Why Has Night to Dawn Magazine Gone to the Zombies?

Night to Dawn features an unholy blend of zombie fiction, vampire tales, and dark poetry.When I first became editor of Night to Dawn Magazine, I read each submission carefully, trying to find unique twists to the vampire monster. After all, I had the credentials; I’d just published Twilight Healer and seen many of my short vampire tales in small press magazines. But then Mike had taken me to two consecutive mummy flicks (back in the days before he’d gotten sick). Author Jonathan Maberry introduced me to zombies, and Tom Johnson had me writing SF and mystery tales for his publications. Before long, I started seeking mummies, zombies, evil aliens, and psychotic killers for my magazine. What’s more, my novels have turned toward evil aliens and zombies for monsters, and in some cases, the helium found in balloons was used for a weapon.

After reading enough tales and watching enough flicks about monsters, I realized that for me, the zombie makes the truest monster. Why? It takes me back to my childhood, when I visited a 1000-year-old woman on display in Atlantic City. The picture on the billboard displayed a model, but when I entered a room surrounded by drapes, I happened upon a skeletal woman dressed in rags, lying in an oversized bathtub. She sat up and waved to everyone. Later on, I found out that she was a well-preserved mummy, and the bathtub was actually a sarcophagus. Of course, people used mechanics and thin wires to make the body move. But at age ten, I didn’t know about such things. I only know that a dead woman was sitting in a bathtub, and I fled from the pavilion screaming.

Every author has his or her own pet monster, even if they don’t write horror. Tom Johnson specializes in pulp crime and SF, but you’ll find plenty of monsters (dinosaurs) in his Jur novels. In Michael De Stefano’s Gunslinger’s Companion, the criminals and some plantation owners behave worse than supernatural monsters. As everyone knows, humans can make the worst fiends. Stephen King finds monsters everywhere he looks—cell phones, revenants, psychotic killers, and yes, even helium balloons. Every author has their own reasons for choosing a given monster.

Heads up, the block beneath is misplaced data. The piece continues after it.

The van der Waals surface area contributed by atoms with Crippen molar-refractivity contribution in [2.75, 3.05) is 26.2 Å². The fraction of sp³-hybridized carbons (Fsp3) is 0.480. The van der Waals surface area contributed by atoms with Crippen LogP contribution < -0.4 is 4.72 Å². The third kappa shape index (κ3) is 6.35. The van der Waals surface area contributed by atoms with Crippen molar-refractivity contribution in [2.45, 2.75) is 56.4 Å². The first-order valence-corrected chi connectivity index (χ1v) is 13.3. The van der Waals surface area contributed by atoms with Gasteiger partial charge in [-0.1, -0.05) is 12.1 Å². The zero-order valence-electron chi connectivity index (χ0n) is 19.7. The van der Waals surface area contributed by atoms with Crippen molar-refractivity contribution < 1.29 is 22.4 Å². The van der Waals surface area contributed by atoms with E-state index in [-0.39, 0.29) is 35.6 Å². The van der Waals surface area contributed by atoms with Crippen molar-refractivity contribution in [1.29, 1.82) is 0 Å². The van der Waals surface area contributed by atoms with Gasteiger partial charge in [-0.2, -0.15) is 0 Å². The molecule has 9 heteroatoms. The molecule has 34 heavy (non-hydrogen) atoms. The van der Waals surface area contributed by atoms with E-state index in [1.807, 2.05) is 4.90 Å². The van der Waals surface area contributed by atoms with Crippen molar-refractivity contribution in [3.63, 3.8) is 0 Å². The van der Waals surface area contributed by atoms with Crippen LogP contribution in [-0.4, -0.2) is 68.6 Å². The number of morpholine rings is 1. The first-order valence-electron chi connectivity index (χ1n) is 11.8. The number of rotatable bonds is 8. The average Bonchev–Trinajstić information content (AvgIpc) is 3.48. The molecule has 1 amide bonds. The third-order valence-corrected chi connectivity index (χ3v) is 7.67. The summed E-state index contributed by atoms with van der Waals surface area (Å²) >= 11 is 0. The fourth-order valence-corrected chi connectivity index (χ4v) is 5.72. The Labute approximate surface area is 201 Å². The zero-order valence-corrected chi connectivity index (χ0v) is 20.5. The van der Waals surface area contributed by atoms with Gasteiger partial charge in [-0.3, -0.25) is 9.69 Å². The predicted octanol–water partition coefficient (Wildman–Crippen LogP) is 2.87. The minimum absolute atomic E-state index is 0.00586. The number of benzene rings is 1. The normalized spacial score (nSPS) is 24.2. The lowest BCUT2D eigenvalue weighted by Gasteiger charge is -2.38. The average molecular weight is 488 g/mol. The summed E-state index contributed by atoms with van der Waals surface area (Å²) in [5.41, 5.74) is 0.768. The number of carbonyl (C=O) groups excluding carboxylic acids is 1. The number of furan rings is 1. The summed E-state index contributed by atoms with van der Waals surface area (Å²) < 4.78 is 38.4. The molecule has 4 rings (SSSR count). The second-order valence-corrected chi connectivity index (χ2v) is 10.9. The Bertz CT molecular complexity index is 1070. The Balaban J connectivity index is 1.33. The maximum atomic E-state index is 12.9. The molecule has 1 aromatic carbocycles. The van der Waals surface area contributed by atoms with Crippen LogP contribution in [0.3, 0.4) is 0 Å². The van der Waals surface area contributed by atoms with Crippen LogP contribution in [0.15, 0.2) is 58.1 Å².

For me, the zombie serves as stark reminder of that mummified woman, and so naturally the zombie has shambled into Night to Dawn. My expectation is that future issues will include more zombie tales. Dead walkers terrorize people in Steel Rose and will continue to do so in its sequel. So…I’d love to hear about the monster that appears most in your fiction and why you’ve chosen this monster. I look forward to hearing your thoughts.

I’m offering a signed copy of Steel Rose (first prize) and copy of Night to Dawn 26 (second prize) to a random commenter. Overseas winners will receive Starbucks gift cards and PDF copies.

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About Barbara Custer

Author of: Twilight Healer Steel Rose Life Raft: Earth City of Brotherly Death Close Liaisons Infinite Sight When Blood Reigns Infinite Sight Publisher / Editor of Night to Dawn Books & Magazine
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12 Comments

  1. When I write, my antagonist is most often human, because I find that I don’t need to dress us up with fangs or horns to make us into cruel monsters. When I read, I prefer equally the vampire and the furred were-animal for the monster, because I want my evil out in the open. I can forgive a monster a vice which I would not forgive a man, even in fiction. I’m full of double-standards, you see. bookwormpov (at) gmail (dot) com

  2. Hmm…I suppose it could be said that I often delve into the darker side of fairy lore to find monsters to use in my prose and poetry. I’ve used the redcap in both a short story and a poem. I’ve used the alpe in one story (one that was reprinted in Issue 21 of NIGHT TO DAWN) and creatures that could possibly be called cousins of the alpe in another. Many of my dark poems feature various dark fairies.

  3. This article was fascinating to read. I especially liked the part about your trip to Atlantic City when you were growing up. That must have scared you out of your wits. I would have been terrified. I don’t write about zombies, but one thing that gives me the willies is reading about aliens and alien hybrids. I think they may be walking among us, but we’ll never know!! If I didn’t think I’d scare myself, I might try writing about aliens. Thanks for the great blog post! I always enjoy reading them.

    • Catherine, the sight of that mummy did in fact terrify me. I remember my mother taking me to a movie to make me feel better. The thought of alien hybrids intrigues me.
      Barbara of the Balloons

  4. I love that balloons enter into your stories.

  5. Joseph J. Patchen

    I try to stay away from the traditional tropes and make my monsters more of the mind.

  6. Not all that into zombies myself, although I do like mummies. I think I lean more to ghosts and vampires in the monster camp.

    • I like mummies also, but I don’t see too many submissions with mummies. I used to love vampires but have geared toward mummies and zombies. 🙂
      Barbara of the Balloons

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